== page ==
The original OWC Mercury Accelsior has been a phenomenal product. To put it simply, those who’ve used it – they never look back. However, we wanted to improve upon the Accelsior’s design by offering both internal and external storage capability, so earlier this week we announced the OWC Mercury Accelsior_E2.
This new Accelsior model again offers extremely fast internal storage and adds fast external storage capability with the addition of two 6Gb/s eSATA expansion interfaces. Now you truly can have the best combination of speed, capacity, and connectivity for simultaneous internal and external storage performance.
And you aren’t limited to needing to have an available PCIe slot in a Mac Pro or PC to benefit from the Accelsior_E2. By installing it into an OWC Mercury Helios Thunderbolt expansion chassis, you can turn the Accelsior_E2 into the ultimate external SSD for Thunderbolt technology enabled Mac mini, iMac ,and MacBook machines.
“So, how does it perform?” you might be asking yourself. We’ve put the OWC Mercury Accelsior_E2 through its paces here at the OWC Test Lab and here’s what we’ve come up with: Article Continues…
The OWC Test Lab technicians have been at it again. After hearing a few forum whispers of 32GB of memory working in the Late 2009 iMacs, we started our own investigation into the matter.
To be honest, we weren’t very optimistic on this rumor as, by specification, the Intel processors used in these machines list a maximum of 16GB of total memory…and our initial OWC MaxRAM Memory Certification tests didn’t pass.
We started our testing with the base Core 2 Duo (iMac10,1) model and have indeed confirmed that the Core 2 Duo models max out at 16GB of memory. When more than 16GB of memory is installed in those systems, the machine just would not complete booting. The prospect wasn’t looking too good.
But then we tested the other end of the spectrum with the 2.8 GHz Core i7 (iMac11,1) model and that is when the testing started to tell a completely different story. Article Continues…
Apple has started using either SanDisk or Samsung flash storage modules in their MacBook Pro with Retina display models and rob-ART morgan over at the Bare Feats lab posed the question of, “Which one is faster, the Samsung or SanDisk flash storage? And how do both compare to OWC’s Aura Pro 480G flash storage upgrade?”
And the overwhelming winner was the OWC Aura Pro which towered over both Apple offerings in random and sustained transfers.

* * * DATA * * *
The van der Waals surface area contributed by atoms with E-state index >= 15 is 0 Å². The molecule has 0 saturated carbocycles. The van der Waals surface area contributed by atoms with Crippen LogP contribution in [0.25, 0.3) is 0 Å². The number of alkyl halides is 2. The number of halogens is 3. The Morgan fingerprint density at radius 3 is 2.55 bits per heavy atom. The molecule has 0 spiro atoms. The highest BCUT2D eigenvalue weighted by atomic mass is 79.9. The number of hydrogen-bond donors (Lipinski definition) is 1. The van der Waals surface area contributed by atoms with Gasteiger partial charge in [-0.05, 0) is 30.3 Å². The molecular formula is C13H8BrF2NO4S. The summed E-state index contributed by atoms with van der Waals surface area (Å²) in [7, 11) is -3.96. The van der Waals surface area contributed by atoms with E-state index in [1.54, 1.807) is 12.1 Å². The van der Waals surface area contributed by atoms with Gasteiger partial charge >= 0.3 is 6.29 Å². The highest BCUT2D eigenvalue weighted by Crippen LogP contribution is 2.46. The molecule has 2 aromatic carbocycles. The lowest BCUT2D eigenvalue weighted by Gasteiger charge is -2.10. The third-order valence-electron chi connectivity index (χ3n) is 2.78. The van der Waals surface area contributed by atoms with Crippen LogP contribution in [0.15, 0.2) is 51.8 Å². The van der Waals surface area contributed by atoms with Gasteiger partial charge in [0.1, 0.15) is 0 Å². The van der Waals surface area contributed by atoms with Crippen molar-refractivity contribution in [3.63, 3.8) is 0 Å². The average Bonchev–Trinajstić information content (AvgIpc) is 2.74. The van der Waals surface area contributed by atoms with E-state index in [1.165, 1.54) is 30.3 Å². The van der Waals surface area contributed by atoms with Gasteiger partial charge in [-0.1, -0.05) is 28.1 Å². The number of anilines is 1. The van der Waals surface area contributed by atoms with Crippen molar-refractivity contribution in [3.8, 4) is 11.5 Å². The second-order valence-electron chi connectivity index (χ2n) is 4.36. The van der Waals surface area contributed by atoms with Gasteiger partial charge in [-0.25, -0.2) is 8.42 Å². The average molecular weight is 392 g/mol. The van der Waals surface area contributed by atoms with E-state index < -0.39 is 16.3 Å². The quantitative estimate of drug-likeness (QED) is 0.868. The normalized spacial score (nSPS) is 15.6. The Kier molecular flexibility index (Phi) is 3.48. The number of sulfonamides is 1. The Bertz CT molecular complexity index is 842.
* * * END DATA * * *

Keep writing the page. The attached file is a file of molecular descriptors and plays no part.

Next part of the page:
For the results of all testing, see the original Bare Feats article: SHOOTOUT: Is the flash storage in the 2013 Retina MacBook Pro faster than the storage in the 2012 version?
Everything is better when it’s faster: cars, amusement park rides, food. Well, maybe not food. But the point is, when things are faster, it leaves more time for you to spend on more important things. Unfortunately, your computer isn’t always able to deliver the maximum speed it’s capable of. Working with large images in Photoshop, converting music and movies for your favorite device, even simple tasks like scrolling in Word – these can all take much longer than they should.
But lucky for you, one of the easiest ways to bring more speed into your life is by adding more RAM to your Mac – and no one has that covered better than OWC.
To find out how you can turbo-boost your Mac, all you need to do is find out your machine’s Model ID. Then, use our easy guide to find out just how much more memory you can add and what it might cost. Finally, we offer free, straight-forward installation videos to help you “DIY” a memory install with almost any Mac…and often in 20 minutes or less!
It’s really that easy. So what are you waiting for? Hurry up and get started on upgrading your Mac with performance-test proven, Lifetime Warrantied memory today!
Sometimes, important lessons crop up in unexpected places. The new iPads come with 12 Watt adapter bricks, rather than the 10W ones that came with previous generations, so we wanted to make sure our existing 30-pin cables would work with them. After all, it’s easier to use one brick and just switch the cables if you had more than one device, such as when traveling. That it’s a slightly higher-output source also suggested slightly-faster charge times. As it turns out, that wasn’t always the case.
In our test, we tried three different cables: a 36” Apple-branded cable, a 72” Newer Technology cable, and a generic 36” cable.
The test was simple – start with a discharged 3rd Gen iPad, connect the 12W power supply via each cable and see how long it takes to charge with the backlight on. Here’s how the times broke down.
- Apple cable: 6 hours and 3 minutes.
- NewerTech cable: 6 hours and 4 minutes
- “Generic” Cable: 22 hours and 59 minutes.
As you can see, there was something considerably different about the “generic” cable; with the backlight on, it barely trickle-charged. The main thing we noticed was that it was a narrower gauge than the Apple and NewerTech cables, and not as high-quality.
The lesson here is that you should make sure you are using good quality cables with your iPad 3 or 4 if you want to take the shortest amount of time to charge.